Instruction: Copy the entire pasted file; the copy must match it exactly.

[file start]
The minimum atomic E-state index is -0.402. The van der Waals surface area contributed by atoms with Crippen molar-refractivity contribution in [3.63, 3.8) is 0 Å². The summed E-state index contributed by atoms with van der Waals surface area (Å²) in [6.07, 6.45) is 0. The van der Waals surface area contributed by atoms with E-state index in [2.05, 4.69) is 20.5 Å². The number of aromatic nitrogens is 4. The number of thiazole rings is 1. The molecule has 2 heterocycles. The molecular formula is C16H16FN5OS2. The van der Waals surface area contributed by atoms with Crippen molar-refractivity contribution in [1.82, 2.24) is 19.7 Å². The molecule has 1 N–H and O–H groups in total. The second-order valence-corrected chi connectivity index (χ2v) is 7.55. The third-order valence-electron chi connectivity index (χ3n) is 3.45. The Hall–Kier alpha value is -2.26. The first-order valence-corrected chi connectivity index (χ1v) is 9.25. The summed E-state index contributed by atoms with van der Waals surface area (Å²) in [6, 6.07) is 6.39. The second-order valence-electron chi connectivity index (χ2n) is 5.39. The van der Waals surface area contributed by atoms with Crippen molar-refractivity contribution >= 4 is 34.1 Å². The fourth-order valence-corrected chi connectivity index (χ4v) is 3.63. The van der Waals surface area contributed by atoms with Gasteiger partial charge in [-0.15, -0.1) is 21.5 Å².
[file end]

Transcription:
The minimum atomic E-state index is -0.402. The van der Waals surface area contributed by atoms with Crippen molar-refractivity contribution in [3.63, 3.8) is 0 Å². The summed E-state index contributed by atoms with van der Waals surface area (Å²) in [6.07, 6.45) is 0. The van der Waals surface area contributed by atoms with E-state index in [2.05, 4.69) is 20.5 Å². The number of aromatic nitrogens is 4. The number of thiazole rings is 1. The molecule has 2 heterocycles. The molecular formula is C16H16FN5OS2. The van der Waals surface area contributed by atoms with Crippen molar-refractivity contribution in [1.82, 2.24) is 19.7 Å². The molecule has 1 N–H and O–H groups in total. The second-order valence-corrected chi connectivity index (χ2v) is 7.55. The third-order valence-electron chi connectivity index (χ3n) is 3.45. The Hall–Kier alpha value is -2.26. The first-order valence-corrected chi connectivity index (χ1v) is 9.25. The summed E-state index contributed by atoms with van der Waals surface area (Å²) in [6, 6.07) is 6.39. The second-order valence-electron chi connectivity index (χ2n) is 5.39. The van der Waals surface area contributed by atoms with Crippen molar-refractivity contribution >= 4 is 34.1 Å². The fourth-order valence-corrected chi connectivity index (χ4v) is 3.63. The van der Waals surface area contributed by atoms with Gasteiger partial charge in [-0.15, -0.1) is 21.5 Å².